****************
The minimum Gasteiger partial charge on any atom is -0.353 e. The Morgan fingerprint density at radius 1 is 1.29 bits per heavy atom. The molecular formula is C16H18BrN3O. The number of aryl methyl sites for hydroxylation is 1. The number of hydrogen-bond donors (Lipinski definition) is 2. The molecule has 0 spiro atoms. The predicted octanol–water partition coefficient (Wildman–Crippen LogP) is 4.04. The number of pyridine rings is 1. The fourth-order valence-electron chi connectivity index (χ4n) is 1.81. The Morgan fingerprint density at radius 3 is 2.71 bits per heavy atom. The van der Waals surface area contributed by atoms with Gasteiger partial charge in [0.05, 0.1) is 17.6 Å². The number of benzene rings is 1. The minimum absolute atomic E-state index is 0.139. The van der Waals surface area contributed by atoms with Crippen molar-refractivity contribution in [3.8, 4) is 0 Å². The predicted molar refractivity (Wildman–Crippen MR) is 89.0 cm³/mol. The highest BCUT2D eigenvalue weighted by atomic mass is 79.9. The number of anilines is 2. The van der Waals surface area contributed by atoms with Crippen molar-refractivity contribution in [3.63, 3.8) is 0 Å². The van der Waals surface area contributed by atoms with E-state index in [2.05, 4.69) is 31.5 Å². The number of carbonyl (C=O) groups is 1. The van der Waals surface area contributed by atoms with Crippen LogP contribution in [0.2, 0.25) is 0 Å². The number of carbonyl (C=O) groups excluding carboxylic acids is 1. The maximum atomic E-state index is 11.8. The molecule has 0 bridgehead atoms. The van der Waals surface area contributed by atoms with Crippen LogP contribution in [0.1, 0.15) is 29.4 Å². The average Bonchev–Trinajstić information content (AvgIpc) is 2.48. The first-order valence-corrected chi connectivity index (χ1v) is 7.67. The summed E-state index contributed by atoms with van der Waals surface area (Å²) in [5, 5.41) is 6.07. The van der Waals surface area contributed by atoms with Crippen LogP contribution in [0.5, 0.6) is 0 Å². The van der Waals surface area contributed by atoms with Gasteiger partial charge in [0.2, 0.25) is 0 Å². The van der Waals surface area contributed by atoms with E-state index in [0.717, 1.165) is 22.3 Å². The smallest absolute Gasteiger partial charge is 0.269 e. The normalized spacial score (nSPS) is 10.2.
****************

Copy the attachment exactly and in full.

The minimum Gasteiger partial charge on any atom is -0.353 e. The Morgan fingerprint density at radius 1 is 1.29 bits per heavy atom. The molecular formula is C16H18BrN3O. The number of aryl methyl sites for hydroxylation is 1. The number of hydrogen-bond donors (Lipinski definition) is 2. The molecule has 0 spiro atoms. The predicted octanol–water partition coefficient (Wildman–Crippen LogP) is 4.04. The number of pyridine rings is 1. The fourth-order valence-electron chi connectivity index (χ4n) is 1.81. The Morgan fingerprint density at radius 3 is 2.71 bits per heavy atom. The van der Waals surface area contributed by atoms with Gasteiger partial charge in [0.05, 0.1) is 17.6 Å². The number of benzene rings is 1. The minimum absolute atomic E-state index is 0.139. The van der Waals surface area contributed by atoms with Crippen molar-refractivity contribution in [3.8, 4) is 0 Å². The predicted molar refractivity (Wildman–Crippen MR) is 89.0 cm³/mol. The highest BCUT2D eigenvalue weighted by atomic mass is 79.9. The number of anilines is 2. The van der Waals surface area contributed by atoms with Crippen molar-refractivity contribution in [3.63, 3.8) is 0 Å². The van der Waals surface area contributed by atoms with E-state index in [2.05, 4.69) is 31.5 Å². The number of carbonyl (C=O) groups is 1. The van der Waals surface area contributed by atoms with Crippen LogP contribution in [0.2, 0.25) is 0 Å². The number of carbonyl (C=O) groups excluding carboxylic acids is 1. The maximum atomic E-state index is 11.8. The molecule has 0 bridgehead atoms. The van der Waals surface area contributed by atoms with Crippen LogP contribution in [0.1, 0.15) is 29.4 Å². The average Bonchev–Trinajstić information content (AvgIpc) is 2.48. The first-order valence-corrected chi connectivity index (χ1v) is 7.67. The summed E-state index contributed by atoms with van der Waals surface area (Å²) in [5, 5.41) is 6.07. The van der Waals surface area contributed by atoms with Crippen LogP contribution in [0.5, 0.6) is 0 Å². The van der Waals surface area contributed by atoms with Gasteiger partial charge in [0.2, 0.25) is 0 Å². The van der Waals surface area contributed by atoms with E-state index in [0.717, 1.165) is 22.3 Å². The smallest absolute Gasteiger partial charge is 0.269 e. The normalized spacial score (nSPS) is 10.2.